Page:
Chris’ practice covers disputes relating to:
- Property/real estate law (including landlord and tenant);
- Private client law (spanning contentious trusts, wills, and intestate estates); and
- Insolvency law (both corporate and personal). Chris also deals with professional negligence claims arising in these fields, with conveyancing negligence being a speciality.
In addition to providing drafting and advisory services, Chris frequently appears as sole counsel in the Chancery Division, the Insolvency and Companies Court, and the County Court.
Notably, Chris has also acted as junior counsel for the successful parties in two of the most important property law appeals in recent years: Bank of New York Mellon (International) Ltd v. Cine-UK Ltd  EWCA Civ 1021 (concerning liability for coronavirus-related rent arrears); and P&P Property Ltd v. Owen White & Catlin LLP  EWCA Civ 1082 (concerning liability for the sale of property by impostors posing as the owners, a surprisingly common fraud).
As part of his private client practice, Chris is a co-author of “Drafting Trusts and Will Trusts: A Modern Approach” (Sweet & Maxwell; 15th ed.), forming part of an editorial team led by James Kessler KC. Copies of this textbook, praised for its clear explanations and emphasis on plain English drafting, are available for purchase here.
Chris was appointed to the Attorney General’s C Panel of Junior Counsel to the Crown for a five-year term from September 2021. In Hilary Term 2020, Chris was a Judicial Assistant in the Chancery Division, where he was assigned primarily to Mr Justice Trower and Mr (now Lord) Justice Nugee. The previous year, he was seconded to the disputes team at Carey Olsen Bermuda as a Pegasus Scholar.
Against the backdrop of the economic hardship caused by the coronavirus pandemic, Chris has recently advised on a variety of “anti-avoidance” claims involving preferences, transactions at an undervalue, and transactions defrauding creditors under s.423 of the Insolvency Act 1986.
In addition, following his appointment to the Attorney General’s C Panel, Chris is regularly instructed by the Insolvency Service to appear in directors’ disqualification proceedings in the Insolvency and Companies Court.
In this field, Chris also acts in or advises on:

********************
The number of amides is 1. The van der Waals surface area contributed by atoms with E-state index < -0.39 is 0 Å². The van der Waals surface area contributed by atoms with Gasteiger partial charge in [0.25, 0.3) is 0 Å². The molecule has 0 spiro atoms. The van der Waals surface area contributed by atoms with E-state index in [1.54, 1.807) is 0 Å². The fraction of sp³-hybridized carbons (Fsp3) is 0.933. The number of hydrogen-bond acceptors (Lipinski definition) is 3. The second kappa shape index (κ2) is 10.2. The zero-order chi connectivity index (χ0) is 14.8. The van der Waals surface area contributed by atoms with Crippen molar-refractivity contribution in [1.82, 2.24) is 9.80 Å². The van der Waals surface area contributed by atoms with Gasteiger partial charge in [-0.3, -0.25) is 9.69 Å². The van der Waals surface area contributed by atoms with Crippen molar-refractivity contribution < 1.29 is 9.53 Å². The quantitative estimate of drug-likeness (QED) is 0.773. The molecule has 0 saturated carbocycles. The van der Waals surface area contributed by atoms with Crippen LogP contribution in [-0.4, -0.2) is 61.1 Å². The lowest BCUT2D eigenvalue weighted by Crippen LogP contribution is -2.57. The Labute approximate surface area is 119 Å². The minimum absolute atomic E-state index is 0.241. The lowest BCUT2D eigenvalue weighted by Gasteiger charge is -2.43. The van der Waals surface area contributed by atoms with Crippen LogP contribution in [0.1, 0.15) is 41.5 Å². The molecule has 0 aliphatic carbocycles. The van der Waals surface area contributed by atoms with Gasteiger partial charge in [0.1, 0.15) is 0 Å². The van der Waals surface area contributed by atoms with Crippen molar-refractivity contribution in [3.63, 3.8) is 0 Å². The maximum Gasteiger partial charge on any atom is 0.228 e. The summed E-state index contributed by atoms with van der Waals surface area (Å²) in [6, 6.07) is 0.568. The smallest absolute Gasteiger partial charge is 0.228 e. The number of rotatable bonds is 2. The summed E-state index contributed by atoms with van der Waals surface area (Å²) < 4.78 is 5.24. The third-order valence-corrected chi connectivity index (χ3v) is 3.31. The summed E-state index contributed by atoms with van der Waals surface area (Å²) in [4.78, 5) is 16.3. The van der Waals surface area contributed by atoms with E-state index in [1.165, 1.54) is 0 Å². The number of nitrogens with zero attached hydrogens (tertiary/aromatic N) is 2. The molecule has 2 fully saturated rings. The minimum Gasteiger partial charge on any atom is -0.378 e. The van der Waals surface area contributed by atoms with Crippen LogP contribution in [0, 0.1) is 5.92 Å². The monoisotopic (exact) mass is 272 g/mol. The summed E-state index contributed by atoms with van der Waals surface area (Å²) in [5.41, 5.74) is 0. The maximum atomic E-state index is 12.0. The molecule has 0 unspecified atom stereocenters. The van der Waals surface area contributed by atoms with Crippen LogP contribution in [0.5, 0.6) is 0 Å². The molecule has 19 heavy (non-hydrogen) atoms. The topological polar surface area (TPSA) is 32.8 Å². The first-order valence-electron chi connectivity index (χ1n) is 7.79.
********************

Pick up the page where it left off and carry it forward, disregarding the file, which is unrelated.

- Bringing or resisting winding-up petitions (with supplementary advice on, for example, validation orders).
- Bringing or resisting bankruptcy petitions.
- Applications for injunctions restraining the presentation of winding-up petitions.
- Application to set aside statutory demands and to annul bankruptcy orders.
Landlord & Tenant
Disputes between landlords and tenants form a large part of Chris’ practice. Chris appeared as junior counsel for the successful landlord in Bank of New York Mellon (International) Ltd v. Cine-UK Ltd  EWCA Civ 1021, a two-day appeal in which the tenant sought to avoid liability for rent falling due at times when it was illegal to open the subject cinema premises due to Covid-19 “lockdown” regulations. The appeal was heard by a panel led by the Chancellor of the High Court in view of its legal and practical significance.
More generally, in this field Chris has extensive experience of:
- Bringing or defending possession proceedings, whether issued by landlords (for non-payment of rent or other breach of the tenancy agreement) or by secured lenders (for non-payment of capital/interest or other breach of the mortgage agreement). In a three-day trial before HHJ Backhouse, Chris successfully secured the forfeiture of a lease on the basis of “immoral use” (where the tenants had used the property as a brothel).
- Claims involving the distinction between leases and licences.
- Claims for relief from forfeiture and/or damages arising from wrongful forfeiture.
- Claims relating to the breach of leasehold covenants, including dilapidations disputes, alterations disputes, chattels/fixtures disputes, and service charge disputes.
- Claims relating to the renewal of business tenancies under the Landlord & Tenant Act 1954.
- Claims relating to the collective enfranchisement and lease extension under the Leasehold Reform Housing and Urban Development Act 1993.
- Claims relating to the right of first refusal under the Landlord and Tenant Act 1987.
In the professional negligence field, conveyancing fraud is a particular area of expertise for Chris. In 2018 Chris appeared (with Gary Blaker QC) in P&P Property Ltd v. Owen White and Catlin LLP & anor  EWCA Civ 1082, the leading case on solicitors’ liability where a property has been sold by a fraudster impersonating the true owner. Following his client’s success in P&P Property Ltd, Chris is now regularly instructed to provide advice in high-value property identity fraud claims.
Chris has recently written an article (see the “Publications” section below) on the application of the illegality defence to mortgage fraud cases following the Supreme Court’s decision in Stoffel & Co v. Grondona  UKSC 42. Negligent surveys also form another part of Chris’ property-related professional negligence practice.